Natures wonders: goldfish survive frozen winters (Introduction)

by David Turell @, Saturday, August 12, 2017, 18:22 (122 days ago) @ David Turell

The ponds they live in during winter in Europe freeze over, so they have found a way to alter their metabolism, from anaerobic lactic production. which we use, although briefly, to an alcohol end product which can be defused away:

https://www.newscientist.com/article/2143579-goldfish-go-months-without-oxygen-by-makin...

"Goldfish and their wild crucian carp relatives can survive for five months without breathing oxygen – and now we know how. The fish have evolved a set of enzymes that, when oxygen levels drop, ultimately helps convert carbohydrates into alcohol that can then be released through the gills.

"For most animals – including humans – a lack of oxygen can be fatal within minutes. We can metabolise carbohydrates without oxygen, but the process generates toxic lactic acid that quickly builds up in our bodies.

"On the face of it, this should pose a big problem for crucian carp. They live in ponds and lakes in northern Europe and Asia that freeze over in winter, so the fish have to survive for months without oxygen until the ice melts in spring.

"But the carp – and their close relative the goldfish – have developed a workaround. When they metabolise carbohydrates anaerobically, the end product is not lactic acid but alcohol, which is easier to remove from their bodies.

"Goldfish and their wild crucian carp relatives can survive for five months without breathing oxygen – and now we know how. The fish have evolved a set of enzymes that, when oxygen levels drop, ultimately helps convert carbohydrates into alcohol that can then be released through the gills.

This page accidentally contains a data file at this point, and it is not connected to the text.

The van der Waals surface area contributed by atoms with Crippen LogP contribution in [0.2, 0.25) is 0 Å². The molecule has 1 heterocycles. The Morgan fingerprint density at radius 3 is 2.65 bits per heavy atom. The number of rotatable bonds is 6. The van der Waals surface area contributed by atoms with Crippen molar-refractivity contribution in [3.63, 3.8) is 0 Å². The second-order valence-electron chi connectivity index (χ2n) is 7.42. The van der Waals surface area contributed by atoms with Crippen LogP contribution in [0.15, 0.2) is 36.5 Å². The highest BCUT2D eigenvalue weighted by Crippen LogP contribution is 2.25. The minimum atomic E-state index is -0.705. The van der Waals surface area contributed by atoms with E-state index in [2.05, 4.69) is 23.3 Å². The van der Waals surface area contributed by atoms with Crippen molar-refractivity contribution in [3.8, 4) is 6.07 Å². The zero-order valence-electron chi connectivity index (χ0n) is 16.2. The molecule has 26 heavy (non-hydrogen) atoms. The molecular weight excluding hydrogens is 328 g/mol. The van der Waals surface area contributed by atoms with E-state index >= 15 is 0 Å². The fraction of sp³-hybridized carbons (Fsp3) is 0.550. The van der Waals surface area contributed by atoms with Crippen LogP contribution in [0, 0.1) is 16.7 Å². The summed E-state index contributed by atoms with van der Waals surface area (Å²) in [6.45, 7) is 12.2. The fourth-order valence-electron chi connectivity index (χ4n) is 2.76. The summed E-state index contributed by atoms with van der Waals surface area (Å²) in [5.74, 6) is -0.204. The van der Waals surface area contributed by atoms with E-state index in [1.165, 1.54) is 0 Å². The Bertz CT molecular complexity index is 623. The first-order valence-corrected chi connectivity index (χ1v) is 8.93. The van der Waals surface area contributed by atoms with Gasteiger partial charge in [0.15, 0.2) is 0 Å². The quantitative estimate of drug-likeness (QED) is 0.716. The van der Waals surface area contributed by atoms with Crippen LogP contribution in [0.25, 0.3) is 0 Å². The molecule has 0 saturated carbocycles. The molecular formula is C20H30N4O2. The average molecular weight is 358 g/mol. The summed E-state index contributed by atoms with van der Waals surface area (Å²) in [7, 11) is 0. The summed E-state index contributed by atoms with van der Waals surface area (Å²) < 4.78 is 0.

"For most animals – including humans – a lack of oxygen can be fatal within minutes. We can metabolise carbohydrates without oxygen, but the process generates toxic lactic acid that quickly builds up in our bodies.

"On the face of it, this should pose a big problem for crucian carp. They live in ponds and lakes in northern Europe and Asia that freeze over in winter, so the fish have to survive for months without oxygen until the ice melts in spring.

"But the carp – and their close relative the goldfish – have developed a workaround. When they metabolise carbohydrates anaerobically, the end product is not lactic acid but alcohol, which is easier to remove from their bodies.

***

"The study suggests this adaptation evolved 8 million years ago in the common ancestor of carp and goldfish, through a process known as whole-genome duplication. This is when an organism ends up by chance with an extra set of its genes, which can then be repurposed to take on new functions.

"By making alcohol, crucian carp and goldfish can survive where no other fish can, meaning they can avoid predators or competitors. But their adaptation does mean that the fish spend most of the winter with blood alcohol levels of roughly 55 milligrams per 100 millilitres – which Berenbrink points out exceeds the drink-driving limit in some northern European countries."

Comment: It is difficult to understand how this adaptation developed by chance through an evolutionary process. If a pond freezes over completely a fish cannot move water through its gills, and the way water freezes top down is faster than the genome can self invent over generations. it must be an all-at-once saltdation.


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